freedom of speech, its applicability could be extended to cover even 'electronic speech'.
For example, hate speech on the Internet. Today, a few charges have been made
against bloggers under this Act. 26 However, these cases have yet to be determined by
the court. In addressing the issue of hate speech, probably reference could be made to
the situation in the United States. According to the Simon Weisenthal Centre, in 1995
there was only one racist site and by 1999 that number had increased to 1,400. 27 In the
United States, speech that is commonly referred to as 'hate speech' is protected under
the First Amendment, while speech posing a 'clear and present danger' is not. 28 Hence
the probability in Malaysia is very high that based on the ground of public order, the
authority would not allow the Internet to be used as a tool of communication in
disturbing public order. For example, Dato' Rais Yatim had once announced that the
government will unleash another set of missiles on Internet publications that threaten
the country's security. Citing the increase of 'hate messages, seditious writings and e-
mails advocating religious dissent and others as examples of such publications, the
Minister lamented that certain quarters are taking advantage of the government's no
censorship policy. 29

In addition to the above, in keeping with these aspirations, a content Code was recently
drafted which sets out guidelines and procedures for good practice and standards of
content disseminated to audiences by service providers in the communication and
multimedia industry in Malaysia. 30 This comprehensive Code seeks to identify what is
regarded as offensive and objectionable while spelling out the obligations of content
providers within the context of social values in this country. The Code, which is a
blueprint of self-regulation, enables the government to keep up with its promises to
steer away from intruding into the Internet. 31

Morality

Although the freedom of speech and expression is a fundamental aspect in a democratic


society, morality or moral values of the society need to be protected as well. Thus,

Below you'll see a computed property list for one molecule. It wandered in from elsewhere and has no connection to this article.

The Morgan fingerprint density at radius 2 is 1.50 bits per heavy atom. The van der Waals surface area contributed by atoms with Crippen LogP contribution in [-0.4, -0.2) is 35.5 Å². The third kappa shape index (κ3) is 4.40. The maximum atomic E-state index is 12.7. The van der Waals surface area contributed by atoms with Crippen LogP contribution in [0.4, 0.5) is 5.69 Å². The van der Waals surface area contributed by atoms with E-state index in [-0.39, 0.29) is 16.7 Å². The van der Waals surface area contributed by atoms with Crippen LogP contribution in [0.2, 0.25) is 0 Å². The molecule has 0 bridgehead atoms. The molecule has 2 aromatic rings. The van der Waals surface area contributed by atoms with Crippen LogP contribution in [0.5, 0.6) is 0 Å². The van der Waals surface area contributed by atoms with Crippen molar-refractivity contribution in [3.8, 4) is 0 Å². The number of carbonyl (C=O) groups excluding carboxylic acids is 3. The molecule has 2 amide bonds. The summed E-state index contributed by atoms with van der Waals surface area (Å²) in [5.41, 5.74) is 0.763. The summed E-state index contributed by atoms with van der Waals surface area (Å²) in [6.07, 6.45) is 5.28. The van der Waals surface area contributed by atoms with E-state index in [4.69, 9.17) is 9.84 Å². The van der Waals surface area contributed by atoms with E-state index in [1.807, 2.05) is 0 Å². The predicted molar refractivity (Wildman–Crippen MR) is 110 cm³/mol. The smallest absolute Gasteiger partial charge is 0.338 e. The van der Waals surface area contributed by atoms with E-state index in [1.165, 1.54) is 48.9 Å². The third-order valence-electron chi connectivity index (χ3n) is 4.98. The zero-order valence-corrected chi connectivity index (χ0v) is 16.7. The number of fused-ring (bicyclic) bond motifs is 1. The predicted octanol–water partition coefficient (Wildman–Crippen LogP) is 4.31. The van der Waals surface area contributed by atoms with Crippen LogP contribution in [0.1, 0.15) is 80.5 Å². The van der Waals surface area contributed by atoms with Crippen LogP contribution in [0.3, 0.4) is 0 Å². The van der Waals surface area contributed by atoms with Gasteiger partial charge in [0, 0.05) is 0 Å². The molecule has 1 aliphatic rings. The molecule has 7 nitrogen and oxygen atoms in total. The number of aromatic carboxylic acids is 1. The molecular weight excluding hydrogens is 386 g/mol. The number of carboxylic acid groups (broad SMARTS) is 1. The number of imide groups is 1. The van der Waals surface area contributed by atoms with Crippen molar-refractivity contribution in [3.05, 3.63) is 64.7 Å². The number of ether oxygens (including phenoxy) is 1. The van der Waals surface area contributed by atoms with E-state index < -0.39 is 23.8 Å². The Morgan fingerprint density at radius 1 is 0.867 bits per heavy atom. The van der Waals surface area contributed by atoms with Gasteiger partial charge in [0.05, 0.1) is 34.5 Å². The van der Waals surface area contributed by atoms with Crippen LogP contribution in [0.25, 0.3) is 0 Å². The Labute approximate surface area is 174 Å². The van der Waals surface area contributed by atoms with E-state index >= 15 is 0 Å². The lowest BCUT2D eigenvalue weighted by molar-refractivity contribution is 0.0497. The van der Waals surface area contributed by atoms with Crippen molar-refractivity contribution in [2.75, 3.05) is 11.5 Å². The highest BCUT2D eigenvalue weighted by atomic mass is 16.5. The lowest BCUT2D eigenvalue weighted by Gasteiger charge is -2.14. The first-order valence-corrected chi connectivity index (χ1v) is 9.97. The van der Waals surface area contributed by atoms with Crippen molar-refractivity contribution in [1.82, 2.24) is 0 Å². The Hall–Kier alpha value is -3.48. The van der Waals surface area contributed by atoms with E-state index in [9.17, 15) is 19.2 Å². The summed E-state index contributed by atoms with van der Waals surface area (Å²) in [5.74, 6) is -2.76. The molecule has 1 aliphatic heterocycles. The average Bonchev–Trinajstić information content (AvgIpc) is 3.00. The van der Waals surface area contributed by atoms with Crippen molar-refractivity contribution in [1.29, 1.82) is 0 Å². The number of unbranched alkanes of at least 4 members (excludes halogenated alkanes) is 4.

freedom of speech and expression can be restricted based on the morality argument. In
the context of this study, what is important is to look into the issue of whether the
traditional laws such as: Films (Censorship) Act 1953, Lotteries Act 1952, Indecent
Advertisements Act 1953, the Penal Code and many more could be extended to cover
the issue of say 'obscene speech' or 'obscene materials' on the Internet. In Malaysia, it
would appear possible that some of these laws could be used to restrict free speech on
the Internet. For instance under ss 292 and 293 of the Malaysian Penal Code, the
morality argument can be used to restrict the freedom of speech and expression on the
Internet although the act does not directly cover the activity of pornography on the
Internet. The said sections provide that the distribution, exhibition, circulation and so
forth of obscene books, pamphlets, etc, is prohibited with penal consequences. These
restrictions are designed to restrict indecent or immoral publications. 32 Thus, in the
cyber age that would also include the electronic media or the Internet irrespective of
what has been said above about the Penal Code.

Furthermore, in addressing the morality ground as a case of limiting freedom of speech


and expression, reference could be made to the Malaysian Communications and
Multimedia Act 1998. The Act prohibits communications of pornographic materials over
the Internet and action would not only be taken against the content providers, but also
the service providers for allowing the transmission and the accessing of obscene
materials. 33 Also, the Printing Presses and Publication Act 1984 prohibits pornographic
materials under 'undesirable publication'. 34

Still on the issue of morality being used as a ground to suppress freedom of speech and
expression (both the traditional forms and electronic speech), probably apart from
looking at only the position in Malaysia reference could also be made to other
jurisdictions ie the United States. In the United States the court has allowed the
government to prohibit obscene speech without running afoul of the First Amendment.
But such prohibitions are allowed only if 'obscenity' is clearly defined. Hence in the case
ofReno v ACLU 35 the court held that the Communications Decency Act (CDA) was
unconstitutional. The court reached this conclusion in part because the statute did not
define the words 'indecent' or 'patently offensive' while dealing with indecency law on
the Internet or indecency online.

Privileges of Parliament or any legislative assembly

Members of Parliament shoulder very heavy responsibilities and as such, they need some
sort of protection while carrying out their duties as Parliamentarians. 36 The purpose or
objective of this privilege is to enable the Houses of Parliament to carry out their tasks
as effectively as possible, without any interference from those outside, or abuse of
position by those inside Parliament. In other words, the privileges are meant to free
members from harassment or intimidation of legal actions in discharging their duties as
Members of Parliament. Hence whether we talk of the traditional forms of speech or
electronic speech, it would appear that in Malaysia one's freedom of speech could be
curtailed or restricted if it were to involve the privileges of Parliament or any state
legislative assembly. 37 Thus, bloggers would not be allowed to argue on the basis of
freedom of speech while touching on issues raised by Members of Parliament during
parliamentary proceedings. Similarly, the public would not be allowed to use the Internet